Bioarchaeology


Ancient biological heritage – human, animal and plant remains from archaeological sites – offer valuable information highly relevant to modern society. Although these ancient biosystems can provide insight into a range of phenomena relevant for the modern populations (e.g. fertility, foetal development, infection diseases, the relationship between human diet and health), they are usually used only to reconstruct certain aspects of the past and largely underused outside the field of archaeology.

The aim of the bioarchaeology group is to use this remarkable biological heritage in order to understand the phenomena relevant for the modern populations and to investigate biological and environmental adaptations of humans, animals, and plants through time.

The Bioarchaeology group consists of specialists in physical anthropology, archaeobotany, archaeozoology and palaeodemography. Our work focuses on ancient organic remains preserved in archaeological layers. Besides the use of conventional archaeological methods, we apply new, state-of-the-art analytical techniques such as biomolecular and biochemical analysis (study of lipids, proteins, stable isotopes, trace elements).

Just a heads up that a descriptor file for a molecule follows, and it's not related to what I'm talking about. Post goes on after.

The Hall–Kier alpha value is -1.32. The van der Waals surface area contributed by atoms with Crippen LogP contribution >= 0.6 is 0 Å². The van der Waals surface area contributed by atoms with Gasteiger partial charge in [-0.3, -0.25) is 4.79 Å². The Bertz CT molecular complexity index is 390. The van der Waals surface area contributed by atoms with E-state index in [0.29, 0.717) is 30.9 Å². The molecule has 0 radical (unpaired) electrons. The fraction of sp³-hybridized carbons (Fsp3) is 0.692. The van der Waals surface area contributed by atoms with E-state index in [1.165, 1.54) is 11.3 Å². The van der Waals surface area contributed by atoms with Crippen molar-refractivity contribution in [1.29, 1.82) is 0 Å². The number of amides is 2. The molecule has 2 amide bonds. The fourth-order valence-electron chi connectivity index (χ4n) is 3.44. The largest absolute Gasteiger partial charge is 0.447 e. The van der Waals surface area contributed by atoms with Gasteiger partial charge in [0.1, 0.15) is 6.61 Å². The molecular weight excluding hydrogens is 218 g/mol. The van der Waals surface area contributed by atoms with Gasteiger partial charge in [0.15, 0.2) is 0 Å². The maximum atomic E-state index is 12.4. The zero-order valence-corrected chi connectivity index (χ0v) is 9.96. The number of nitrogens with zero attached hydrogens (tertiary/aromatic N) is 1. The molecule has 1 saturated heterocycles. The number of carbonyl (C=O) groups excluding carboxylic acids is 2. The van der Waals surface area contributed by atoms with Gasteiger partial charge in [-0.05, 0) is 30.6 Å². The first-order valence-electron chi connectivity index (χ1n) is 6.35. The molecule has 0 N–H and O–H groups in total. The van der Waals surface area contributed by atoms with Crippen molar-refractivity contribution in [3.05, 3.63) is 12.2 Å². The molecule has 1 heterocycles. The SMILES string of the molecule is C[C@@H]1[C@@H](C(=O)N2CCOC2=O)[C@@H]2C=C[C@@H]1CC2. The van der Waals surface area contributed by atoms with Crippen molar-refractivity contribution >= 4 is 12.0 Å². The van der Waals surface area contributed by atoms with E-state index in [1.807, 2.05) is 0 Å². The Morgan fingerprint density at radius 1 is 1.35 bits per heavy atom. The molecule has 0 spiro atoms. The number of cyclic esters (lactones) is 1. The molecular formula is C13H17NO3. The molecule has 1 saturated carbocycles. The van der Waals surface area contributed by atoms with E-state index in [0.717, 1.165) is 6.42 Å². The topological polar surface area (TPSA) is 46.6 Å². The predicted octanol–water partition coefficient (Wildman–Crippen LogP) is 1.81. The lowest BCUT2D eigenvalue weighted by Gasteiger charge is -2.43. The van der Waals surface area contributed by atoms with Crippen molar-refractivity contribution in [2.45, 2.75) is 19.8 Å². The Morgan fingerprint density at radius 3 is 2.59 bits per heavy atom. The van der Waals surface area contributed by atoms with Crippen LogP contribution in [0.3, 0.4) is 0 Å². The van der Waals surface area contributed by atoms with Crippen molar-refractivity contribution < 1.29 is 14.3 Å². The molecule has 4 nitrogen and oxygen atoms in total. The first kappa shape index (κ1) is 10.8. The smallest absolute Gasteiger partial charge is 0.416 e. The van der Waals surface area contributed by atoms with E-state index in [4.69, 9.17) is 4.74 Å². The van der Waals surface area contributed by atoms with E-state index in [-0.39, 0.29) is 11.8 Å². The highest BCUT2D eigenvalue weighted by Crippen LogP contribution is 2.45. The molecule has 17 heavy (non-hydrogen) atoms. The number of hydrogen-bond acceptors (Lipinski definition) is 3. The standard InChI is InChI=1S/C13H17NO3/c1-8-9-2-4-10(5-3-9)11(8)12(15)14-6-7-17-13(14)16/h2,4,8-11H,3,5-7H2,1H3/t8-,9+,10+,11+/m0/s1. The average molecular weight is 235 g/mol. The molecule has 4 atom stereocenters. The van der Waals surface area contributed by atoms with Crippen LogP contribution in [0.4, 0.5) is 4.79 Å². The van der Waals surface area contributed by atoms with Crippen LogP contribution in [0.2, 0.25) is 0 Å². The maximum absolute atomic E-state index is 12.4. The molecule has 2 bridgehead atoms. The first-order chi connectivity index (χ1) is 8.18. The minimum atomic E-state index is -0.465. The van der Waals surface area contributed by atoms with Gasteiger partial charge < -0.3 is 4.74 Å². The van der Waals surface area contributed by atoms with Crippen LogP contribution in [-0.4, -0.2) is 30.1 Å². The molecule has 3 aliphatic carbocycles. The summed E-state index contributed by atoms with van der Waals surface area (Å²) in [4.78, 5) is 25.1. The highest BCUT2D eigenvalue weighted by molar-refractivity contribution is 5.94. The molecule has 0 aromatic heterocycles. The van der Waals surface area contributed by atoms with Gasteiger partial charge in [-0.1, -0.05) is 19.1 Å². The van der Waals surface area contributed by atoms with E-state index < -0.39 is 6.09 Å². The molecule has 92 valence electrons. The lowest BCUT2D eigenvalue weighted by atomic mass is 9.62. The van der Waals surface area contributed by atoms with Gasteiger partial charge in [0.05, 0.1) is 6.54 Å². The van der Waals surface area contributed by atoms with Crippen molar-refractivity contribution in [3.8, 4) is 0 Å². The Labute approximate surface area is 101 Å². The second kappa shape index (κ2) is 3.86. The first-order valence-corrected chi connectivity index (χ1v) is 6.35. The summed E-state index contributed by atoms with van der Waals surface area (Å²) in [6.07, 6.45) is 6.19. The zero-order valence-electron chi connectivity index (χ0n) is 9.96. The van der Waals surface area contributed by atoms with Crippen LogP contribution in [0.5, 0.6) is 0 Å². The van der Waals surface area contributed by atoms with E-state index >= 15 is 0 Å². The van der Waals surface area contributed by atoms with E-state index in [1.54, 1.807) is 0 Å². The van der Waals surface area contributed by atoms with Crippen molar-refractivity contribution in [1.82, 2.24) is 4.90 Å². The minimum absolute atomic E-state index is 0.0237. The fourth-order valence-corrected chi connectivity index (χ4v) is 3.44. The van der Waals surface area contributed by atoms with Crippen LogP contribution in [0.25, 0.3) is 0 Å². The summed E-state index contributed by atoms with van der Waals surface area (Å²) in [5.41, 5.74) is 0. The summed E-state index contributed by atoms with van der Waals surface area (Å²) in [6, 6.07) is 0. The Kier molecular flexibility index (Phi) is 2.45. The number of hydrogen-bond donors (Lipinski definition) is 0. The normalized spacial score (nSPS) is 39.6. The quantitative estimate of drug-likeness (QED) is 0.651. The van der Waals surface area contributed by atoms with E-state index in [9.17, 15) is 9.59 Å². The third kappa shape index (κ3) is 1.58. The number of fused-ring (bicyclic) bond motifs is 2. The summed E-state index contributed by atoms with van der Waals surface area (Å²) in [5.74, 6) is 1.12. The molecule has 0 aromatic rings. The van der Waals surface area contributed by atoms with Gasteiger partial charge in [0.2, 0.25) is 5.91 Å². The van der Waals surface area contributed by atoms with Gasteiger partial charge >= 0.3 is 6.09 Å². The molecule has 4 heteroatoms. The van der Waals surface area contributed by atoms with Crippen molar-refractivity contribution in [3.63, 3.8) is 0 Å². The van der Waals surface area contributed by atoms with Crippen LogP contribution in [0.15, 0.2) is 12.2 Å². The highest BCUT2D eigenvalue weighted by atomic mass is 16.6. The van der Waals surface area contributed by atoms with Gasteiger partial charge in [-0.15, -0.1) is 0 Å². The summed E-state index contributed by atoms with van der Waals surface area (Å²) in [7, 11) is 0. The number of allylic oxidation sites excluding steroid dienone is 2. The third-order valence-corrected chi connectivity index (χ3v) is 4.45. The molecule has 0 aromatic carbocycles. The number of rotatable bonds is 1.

Our group, working on ERC BIRTH project, is creating an integrative framework for understanding biological and cultural mechanisms which affected the prehistoric fertility, and investigating skeletal, nutritional, and cultural effects on fertility rates between 10000-5000 BC in the Central Balkans. As a part of ANTARES project our group focuses on prehistoric agriculture, where domestication of plants and animals brought for the first time areas designated for specific activities such as plant cultivation and agriculture, or grazing and pasturing. We investigate the appearance and development of prehistoric farming, land-use and its immediate, as well as long-term, effect on humans, plants, landscape, and land management.